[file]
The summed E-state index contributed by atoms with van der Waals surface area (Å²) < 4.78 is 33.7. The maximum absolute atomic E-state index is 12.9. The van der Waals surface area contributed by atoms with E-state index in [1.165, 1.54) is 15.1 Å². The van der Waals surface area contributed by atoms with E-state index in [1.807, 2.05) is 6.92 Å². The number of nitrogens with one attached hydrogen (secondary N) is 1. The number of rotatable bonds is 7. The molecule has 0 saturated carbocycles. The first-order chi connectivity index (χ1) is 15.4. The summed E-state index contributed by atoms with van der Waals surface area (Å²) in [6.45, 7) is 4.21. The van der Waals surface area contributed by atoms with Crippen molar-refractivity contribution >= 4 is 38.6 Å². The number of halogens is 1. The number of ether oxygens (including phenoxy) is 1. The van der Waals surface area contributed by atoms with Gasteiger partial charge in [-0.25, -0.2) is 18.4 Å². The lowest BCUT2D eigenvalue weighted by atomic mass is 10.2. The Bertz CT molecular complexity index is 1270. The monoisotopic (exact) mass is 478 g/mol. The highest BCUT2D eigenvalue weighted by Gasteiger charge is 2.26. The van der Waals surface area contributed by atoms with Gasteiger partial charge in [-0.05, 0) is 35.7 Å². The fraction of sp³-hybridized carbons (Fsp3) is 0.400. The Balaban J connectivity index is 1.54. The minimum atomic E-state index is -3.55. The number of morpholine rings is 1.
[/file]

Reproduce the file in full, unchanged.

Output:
The summed E-state index contributed by atoms with van der Waals surface area (Å²) < 4.78 is 33.7. The maximum absolute atomic E-state index is 12.9. The van der Waals surface area contributed by atoms with E-state index in [1.165, 1.54) is 15.1 Å². The van der Waals surface area contributed by atoms with E-state index in [1.807, 2.05) is 6.92 Å². The number of nitrogens with one attached hydrogen (secondary N) is 1. The number of rotatable bonds is 7. The molecule has 0 saturated carbocycles. The first-order chi connectivity index (χ1) is 15.4. The summed E-state index contributed by atoms with van der Waals surface area (Å²) in [6.45, 7) is 4.21. The van der Waals surface area contributed by atoms with Crippen molar-refractivity contribution >= 4 is 38.6 Å². The number of halogens is 1. The number of ether oxygens (including phenoxy) is 1. The van der Waals surface area contributed by atoms with Gasteiger partial charge in [-0.25, -0.2) is 18.4 Å². The lowest BCUT2D eigenvalue weighted by atomic mass is 10.2. The Bertz CT molecular complexity index is 1270. The monoisotopic (exact) mass is 478 g/mol. The highest BCUT2D eigenvalue weighted by Gasteiger charge is 2.26. The van der Waals surface area contributed by atoms with Gasteiger partial charge in [-0.05, 0) is 35.7 Å². The fraction of sp³-hybridized carbons (Fsp3) is 0.400. The Balaban J connectivity index is 1.54. The minimum atomic E-state index is -3.55. The number of morpholine rings is 1.